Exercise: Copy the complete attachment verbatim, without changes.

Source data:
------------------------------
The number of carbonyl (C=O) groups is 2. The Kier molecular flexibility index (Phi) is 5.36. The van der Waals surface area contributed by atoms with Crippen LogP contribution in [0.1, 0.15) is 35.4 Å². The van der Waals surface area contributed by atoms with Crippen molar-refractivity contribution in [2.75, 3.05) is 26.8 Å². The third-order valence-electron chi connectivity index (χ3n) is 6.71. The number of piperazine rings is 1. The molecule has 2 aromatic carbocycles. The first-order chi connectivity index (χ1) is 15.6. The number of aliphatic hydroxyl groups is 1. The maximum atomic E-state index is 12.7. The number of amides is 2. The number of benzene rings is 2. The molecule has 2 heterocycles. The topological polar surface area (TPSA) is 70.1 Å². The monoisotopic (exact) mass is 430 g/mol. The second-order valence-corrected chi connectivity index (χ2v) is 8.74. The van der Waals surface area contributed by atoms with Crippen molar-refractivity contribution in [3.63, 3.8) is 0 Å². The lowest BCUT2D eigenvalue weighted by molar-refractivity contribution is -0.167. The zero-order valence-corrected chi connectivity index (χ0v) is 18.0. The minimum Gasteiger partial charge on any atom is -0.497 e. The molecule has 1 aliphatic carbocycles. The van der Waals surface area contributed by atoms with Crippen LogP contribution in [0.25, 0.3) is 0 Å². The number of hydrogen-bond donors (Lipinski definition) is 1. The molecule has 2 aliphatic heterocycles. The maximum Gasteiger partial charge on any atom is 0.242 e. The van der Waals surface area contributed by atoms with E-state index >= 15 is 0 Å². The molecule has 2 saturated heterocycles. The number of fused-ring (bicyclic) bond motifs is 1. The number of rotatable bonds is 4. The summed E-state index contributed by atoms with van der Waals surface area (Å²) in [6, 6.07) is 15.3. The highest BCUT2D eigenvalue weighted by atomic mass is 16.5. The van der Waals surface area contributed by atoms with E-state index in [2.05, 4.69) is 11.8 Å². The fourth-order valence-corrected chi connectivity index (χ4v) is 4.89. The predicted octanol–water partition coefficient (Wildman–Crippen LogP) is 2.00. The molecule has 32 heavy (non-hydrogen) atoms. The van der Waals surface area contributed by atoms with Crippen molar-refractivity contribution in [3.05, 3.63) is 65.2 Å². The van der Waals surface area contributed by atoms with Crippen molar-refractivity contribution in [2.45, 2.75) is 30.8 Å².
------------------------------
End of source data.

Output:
The number of carbonyl (C=O) groups is 2. The Kier molecular flexibility index (Phi) is 5.36. The van der Waals surface area contributed by atoms with Crippen LogP contribution in [0.1, 0.15) is 35.4 Å². The van der Waals surface area contributed by atoms with Crippen molar-refractivity contribution in [2.75, 3.05) is 26.8 Å². The third-order valence-electron chi connectivity index (χ3n) is 6.71. The number of piperazine rings is 1. The molecule has 2 aromatic carbocycles. The first-order chi connectivity index (χ1) is 15.6. The number of aliphatic hydroxyl groups is 1. The maximum atomic E-state index is 12.7. The number of amides is 2. The number of benzene rings is 2. The molecule has 2 heterocycles. The topological polar surface area (TPSA) is 70.1 Å². The monoisotopic (exact) mass is 430 g/mol. The second-order valence-corrected chi connectivity index (χ2v) is 8.74. The van der Waals surface area contributed by atoms with Crippen molar-refractivity contribution in [3.63, 3.8) is 0 Å². The lowest BCUT2D eigenvalue weighted by molar-refractivity contribution is -0.167. The zero-order valence-corrected chi connectivity index (χ0v) is 18.0. The minimum Gasteiger partial charge on any atom is -0.497 e. The molecule has 1 aliphatic carbocycles. The van der Waals surface area contributed by atoms with Crippen LogP contribution in [0.25, 0.3) is 0 Å². The number of hydrogen-bond donors (Lipinski definition) is 1. The molecule has 2 aliphatic heterocycles. The maximum Gasteiger partial charge on any atom is 0.242 e. The van der Waals surface area contributed by atoms with E-state index >= 15 is 0 Å². The molecule has 2 saturated heterocycles. The number of fused-ring (bicyclic) bond motifs is 1. The number of rotatable bonds is 4. The summed E-state index contributed by atoms with van der Waals surface area (Å²) in [6, 6.07) is 15.3. The highest BCUT2D eigenvalue weighted by atomic mass is 16.5. The van der Waals surface area contributed by atoms with E-state index in [2.05, 4.69) is 11.8 Å². The fourth-order valence-corrected chi connectivity index (χ4v) is 4.89. The predicted octanol–water partition coefficient (Wildman–Crippen LogP) is 2.00. The molecule has 32 heavy (non-hydrogen) atoms. The van der Waals surface area contributed by atoms with Crippen molar-refractivity contribution in [3.05, 3.63) is 65.2 Å². The van der Waals surface area contributed by atoms with Crippen molar-refractivity contribution in [2.45, 2.75) is 30.8 Å².